What to expect in the budget?

3 min read

Tax and spend are the biggest powers Governments have, which is why the Budget is always such a big political event in the UK.  Until this week’s, that is.

We expect this to be merely a warm-up for the most significant act in our recent political history, when the Prime Minister triggers Article 50 in a couple of weeks’ time. Philip Hammond cannot, however, waste the opportunity to lay the pitch for a confident start to the process of leaving the EU.

First of all, the principal message this Budget must convey is that the UK is in the best shape possible for Brexit. The big card in the Chancellor’s favour is that growth is expected to be revised up and borrowing down. There will be some new spending, but the priority will be to maintain a grip on the deficit in order that significant borrowing, if needed, can happen later as we transition out of the EU. If the uncertainty causes private sector investment to dry up, then we will need scope for a significant boost from public finances.


So, what will the real meat of the Budget be? What I hope and expect is for Hammond to build on the ‘industrial strategy’ themes set out recently.  Specifically, a reaffirming of the PM’s commitment to raising skills and productivity, and helping boost regional economic capability as essential measures to help boost regional growth once we are outside the EU.


Measures on skills have already been pre-briefed, in the form of an extra £500m for post-16 training, so called ‘T-Levels’, but we expect other measures in education to appear also on the day. We must remember that as the UK leaves the EU, 25% of the construction labour force are foreign workers.


We also expect a focus on regional funding for construction and transport connectivity. I doubt we will see much genuinely new spend – more likely allocations of the £23bn ‘productivity investment fund’ set out at the Autumn Statement in 2016 – which itself was made up largely of pre-planned spending.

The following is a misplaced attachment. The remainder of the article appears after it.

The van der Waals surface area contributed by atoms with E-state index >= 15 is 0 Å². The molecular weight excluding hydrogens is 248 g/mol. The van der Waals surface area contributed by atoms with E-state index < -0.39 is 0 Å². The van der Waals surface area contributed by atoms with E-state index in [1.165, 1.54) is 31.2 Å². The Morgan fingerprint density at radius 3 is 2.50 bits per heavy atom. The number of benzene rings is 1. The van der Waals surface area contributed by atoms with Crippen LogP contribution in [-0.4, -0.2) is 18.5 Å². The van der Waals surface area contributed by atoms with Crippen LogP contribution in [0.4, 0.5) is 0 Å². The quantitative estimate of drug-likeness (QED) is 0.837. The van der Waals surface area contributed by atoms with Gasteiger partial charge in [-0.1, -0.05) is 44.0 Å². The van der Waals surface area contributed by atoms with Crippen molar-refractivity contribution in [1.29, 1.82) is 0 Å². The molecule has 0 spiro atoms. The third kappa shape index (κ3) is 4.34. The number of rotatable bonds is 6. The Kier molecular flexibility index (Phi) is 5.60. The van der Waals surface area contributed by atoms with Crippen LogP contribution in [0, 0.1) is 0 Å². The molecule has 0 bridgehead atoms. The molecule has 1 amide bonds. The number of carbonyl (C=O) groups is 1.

Even so, upgrading the transport connections that link our major cities outside London would be an excellent focus. We recently published research showing that small upgrades that made average journey times between major cities outside of London just 60 seconds faster would deliver economic benefits of £3.4 billion each year to our regional economies.  


Another key area of concern to address is housing. The UK undoubtedly has a significant shortfall in housing, and despite the recent measure proposed in the Housing White Paper, looks likely to fall further behind.


The Chancellor pledged at the last Autumn Statement to review the R&D tax environment and we have called on Government to use a contribution from the National Productivity Investment Fund to prioritise a special 5% uplift on existing innovation tax credits for construction projects, in recognition for the essential role our sector will play in rebalancing our economy post-Brexit. This would send a strong positive signal to investors, and combined with the planned lowering of corporation tax would help make the UK a more likely prospect for serious investment.


Overall, the big positive for Philip Hammond is that the UK economy has held up much better than expected since the EU referendum. His opportunity now is to lay the pitch for the triggering of Article 50; to send out a clear message to voters and investors alike that Britain is set for success, whatever challenges and opportunities Brexit presents us.


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